We notice the same kind of thing when switching to Radiohead’s In Rainbows album. The Bricasti dutifully lets us analyse the recording – and make no mistake, it is very good at that – but doesn’t quite communicate the energy in the music with the forcefulness it deserves. It’s as though Bricasti’s engineers have decided that information retrieval trumps musical enjoyment. In our experience, the very best DACs we’ve heard at this level, such as the Chord Hugo TT2, manage to do both.
The optional network module does its job unobtrusively and, unlike some we’ve tried, doesn’t let the side down. It streams music files across our network in the same even-handed, controlled and composed manner we hear through the digital inputs. Given the relatively affordable price of the module, it’s something we would recommend going for if you don’t already have a quality streamer. We’re equally positive about the headphone option. This is quiet with low levels of background noise and drives both our headphones to high levels without strain. Best of all, it loses nothing to the M3’s line outputs when it comes to transparency or insight. We would tick this box too.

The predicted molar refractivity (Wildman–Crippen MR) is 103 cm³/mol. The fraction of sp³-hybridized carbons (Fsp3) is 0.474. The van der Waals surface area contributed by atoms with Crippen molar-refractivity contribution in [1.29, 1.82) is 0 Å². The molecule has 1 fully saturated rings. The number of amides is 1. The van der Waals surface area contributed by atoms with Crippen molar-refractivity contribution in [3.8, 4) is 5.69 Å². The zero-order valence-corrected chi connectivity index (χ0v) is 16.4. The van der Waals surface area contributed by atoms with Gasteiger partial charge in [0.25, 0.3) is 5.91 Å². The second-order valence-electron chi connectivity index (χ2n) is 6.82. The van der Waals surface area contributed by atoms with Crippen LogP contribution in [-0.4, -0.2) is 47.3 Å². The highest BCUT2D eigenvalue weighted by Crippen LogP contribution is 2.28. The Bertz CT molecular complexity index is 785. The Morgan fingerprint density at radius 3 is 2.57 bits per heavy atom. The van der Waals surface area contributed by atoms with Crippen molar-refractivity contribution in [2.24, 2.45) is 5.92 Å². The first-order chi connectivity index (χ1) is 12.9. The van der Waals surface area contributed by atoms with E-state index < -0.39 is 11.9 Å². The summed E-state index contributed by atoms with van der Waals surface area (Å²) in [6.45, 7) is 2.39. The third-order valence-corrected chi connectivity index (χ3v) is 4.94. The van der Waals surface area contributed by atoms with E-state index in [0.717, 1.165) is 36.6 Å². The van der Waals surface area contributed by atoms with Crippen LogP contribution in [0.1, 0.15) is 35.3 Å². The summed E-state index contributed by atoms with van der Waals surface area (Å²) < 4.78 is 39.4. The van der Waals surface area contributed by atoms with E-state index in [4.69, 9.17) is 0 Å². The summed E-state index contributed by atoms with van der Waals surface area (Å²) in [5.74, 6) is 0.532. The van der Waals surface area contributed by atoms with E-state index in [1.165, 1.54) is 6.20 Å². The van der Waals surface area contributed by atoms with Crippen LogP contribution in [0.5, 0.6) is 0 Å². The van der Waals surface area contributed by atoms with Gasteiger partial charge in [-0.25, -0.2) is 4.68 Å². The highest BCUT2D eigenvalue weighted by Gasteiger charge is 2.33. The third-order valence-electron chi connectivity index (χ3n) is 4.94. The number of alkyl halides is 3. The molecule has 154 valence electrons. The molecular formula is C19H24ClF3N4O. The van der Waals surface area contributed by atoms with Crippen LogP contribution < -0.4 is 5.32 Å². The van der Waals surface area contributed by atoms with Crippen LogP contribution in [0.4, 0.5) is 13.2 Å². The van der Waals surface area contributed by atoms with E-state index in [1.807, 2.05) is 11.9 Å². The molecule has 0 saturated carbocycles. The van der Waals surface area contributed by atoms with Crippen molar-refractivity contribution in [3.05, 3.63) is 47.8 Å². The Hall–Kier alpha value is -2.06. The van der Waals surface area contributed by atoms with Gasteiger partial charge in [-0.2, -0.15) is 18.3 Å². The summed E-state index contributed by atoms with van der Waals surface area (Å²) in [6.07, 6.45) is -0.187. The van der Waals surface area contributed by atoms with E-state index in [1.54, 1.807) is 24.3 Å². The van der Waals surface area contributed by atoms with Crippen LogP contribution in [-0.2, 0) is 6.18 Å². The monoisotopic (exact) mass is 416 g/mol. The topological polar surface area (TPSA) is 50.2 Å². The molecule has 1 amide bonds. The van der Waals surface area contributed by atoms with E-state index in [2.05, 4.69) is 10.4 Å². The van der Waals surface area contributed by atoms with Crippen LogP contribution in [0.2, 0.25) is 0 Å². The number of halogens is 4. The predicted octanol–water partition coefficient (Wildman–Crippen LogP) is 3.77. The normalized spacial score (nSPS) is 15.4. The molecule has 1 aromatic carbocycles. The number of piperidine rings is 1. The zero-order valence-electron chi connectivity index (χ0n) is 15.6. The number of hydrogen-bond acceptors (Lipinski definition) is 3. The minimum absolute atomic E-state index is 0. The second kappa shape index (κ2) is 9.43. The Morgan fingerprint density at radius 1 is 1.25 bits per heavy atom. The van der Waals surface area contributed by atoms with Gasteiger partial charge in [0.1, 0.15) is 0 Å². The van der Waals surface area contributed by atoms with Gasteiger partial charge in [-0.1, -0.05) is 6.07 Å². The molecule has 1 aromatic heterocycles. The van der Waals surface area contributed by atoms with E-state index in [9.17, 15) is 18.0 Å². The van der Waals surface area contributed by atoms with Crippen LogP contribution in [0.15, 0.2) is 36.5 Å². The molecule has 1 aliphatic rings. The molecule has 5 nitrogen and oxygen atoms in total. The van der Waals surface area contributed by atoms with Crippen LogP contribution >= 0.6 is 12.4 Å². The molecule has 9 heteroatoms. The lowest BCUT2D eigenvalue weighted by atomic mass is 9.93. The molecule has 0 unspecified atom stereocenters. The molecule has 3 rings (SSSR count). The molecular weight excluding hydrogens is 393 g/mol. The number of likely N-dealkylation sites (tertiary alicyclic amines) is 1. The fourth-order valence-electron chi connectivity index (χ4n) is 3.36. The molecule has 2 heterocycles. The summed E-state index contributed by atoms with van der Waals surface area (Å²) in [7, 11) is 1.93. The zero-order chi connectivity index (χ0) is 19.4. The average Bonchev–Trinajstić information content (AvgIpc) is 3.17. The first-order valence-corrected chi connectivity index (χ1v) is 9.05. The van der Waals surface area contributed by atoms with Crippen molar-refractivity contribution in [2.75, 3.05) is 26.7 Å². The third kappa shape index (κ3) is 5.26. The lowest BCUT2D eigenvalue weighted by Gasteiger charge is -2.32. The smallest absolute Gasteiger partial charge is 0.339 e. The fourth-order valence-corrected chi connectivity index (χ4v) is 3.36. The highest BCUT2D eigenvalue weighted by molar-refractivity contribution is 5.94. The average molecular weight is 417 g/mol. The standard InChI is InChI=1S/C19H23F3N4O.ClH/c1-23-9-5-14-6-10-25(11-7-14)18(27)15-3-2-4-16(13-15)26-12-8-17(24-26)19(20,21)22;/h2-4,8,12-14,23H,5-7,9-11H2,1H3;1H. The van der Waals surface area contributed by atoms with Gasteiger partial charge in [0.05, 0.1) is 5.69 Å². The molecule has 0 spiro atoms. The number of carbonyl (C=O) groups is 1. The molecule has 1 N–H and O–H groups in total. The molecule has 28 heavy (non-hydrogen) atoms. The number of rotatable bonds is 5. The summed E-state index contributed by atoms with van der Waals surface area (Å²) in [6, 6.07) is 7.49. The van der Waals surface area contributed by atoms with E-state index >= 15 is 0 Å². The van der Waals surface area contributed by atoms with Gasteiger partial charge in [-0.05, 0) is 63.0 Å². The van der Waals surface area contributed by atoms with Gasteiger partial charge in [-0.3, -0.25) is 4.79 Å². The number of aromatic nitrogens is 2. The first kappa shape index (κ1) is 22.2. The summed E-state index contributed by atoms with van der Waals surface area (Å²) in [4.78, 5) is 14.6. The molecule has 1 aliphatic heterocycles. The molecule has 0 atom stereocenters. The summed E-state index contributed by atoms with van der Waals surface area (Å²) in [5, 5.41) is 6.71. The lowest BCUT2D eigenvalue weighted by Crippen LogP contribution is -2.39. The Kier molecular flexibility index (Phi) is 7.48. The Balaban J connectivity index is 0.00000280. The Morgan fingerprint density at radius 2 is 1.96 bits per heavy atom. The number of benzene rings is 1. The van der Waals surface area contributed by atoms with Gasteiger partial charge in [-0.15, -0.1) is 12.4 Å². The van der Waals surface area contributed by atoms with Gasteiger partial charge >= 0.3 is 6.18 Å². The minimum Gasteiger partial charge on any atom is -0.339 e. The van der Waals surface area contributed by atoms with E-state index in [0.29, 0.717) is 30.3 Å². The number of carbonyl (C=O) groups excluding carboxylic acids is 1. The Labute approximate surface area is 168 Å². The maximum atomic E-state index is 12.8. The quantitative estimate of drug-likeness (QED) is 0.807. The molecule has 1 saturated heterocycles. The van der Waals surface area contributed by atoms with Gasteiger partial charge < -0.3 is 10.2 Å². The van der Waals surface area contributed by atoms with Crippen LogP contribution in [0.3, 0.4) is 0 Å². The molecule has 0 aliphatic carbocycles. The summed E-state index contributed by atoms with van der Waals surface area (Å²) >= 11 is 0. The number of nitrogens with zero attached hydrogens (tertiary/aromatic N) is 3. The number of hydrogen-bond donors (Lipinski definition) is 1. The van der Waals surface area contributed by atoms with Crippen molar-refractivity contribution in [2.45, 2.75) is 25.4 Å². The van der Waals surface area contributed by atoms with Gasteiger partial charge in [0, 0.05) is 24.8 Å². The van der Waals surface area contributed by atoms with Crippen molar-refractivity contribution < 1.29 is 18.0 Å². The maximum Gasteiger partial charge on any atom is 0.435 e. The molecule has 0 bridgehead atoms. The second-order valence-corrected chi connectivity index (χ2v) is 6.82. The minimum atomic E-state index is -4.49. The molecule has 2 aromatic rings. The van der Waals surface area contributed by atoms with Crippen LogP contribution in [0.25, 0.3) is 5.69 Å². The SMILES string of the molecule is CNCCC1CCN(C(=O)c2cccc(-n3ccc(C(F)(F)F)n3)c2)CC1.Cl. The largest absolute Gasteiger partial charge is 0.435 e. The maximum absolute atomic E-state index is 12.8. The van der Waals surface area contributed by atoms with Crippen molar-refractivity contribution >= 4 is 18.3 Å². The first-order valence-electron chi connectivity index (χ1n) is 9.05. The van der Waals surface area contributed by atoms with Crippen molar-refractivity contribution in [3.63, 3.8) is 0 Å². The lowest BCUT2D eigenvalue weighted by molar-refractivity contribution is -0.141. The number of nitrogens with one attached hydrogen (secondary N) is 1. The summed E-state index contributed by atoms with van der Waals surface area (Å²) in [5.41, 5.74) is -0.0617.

The Bricasti Design M3 is the kind of product that takes time to appreciate. Its unvarnished presentation doesn’t have the thrilling nature of the sound delivered by some rivals, but a longer listen brings its insight and impartiality to the fore, and these are important qualities in music replay. If you’re interested in dissecting a recording's production, this is certainly a product to consider.
- Sound 4
- Build 5
- Features 4
Read our review of the Naim NDX 2
Also consider the Chord Hugo TT2
Read our Chord Hugo 2/2go review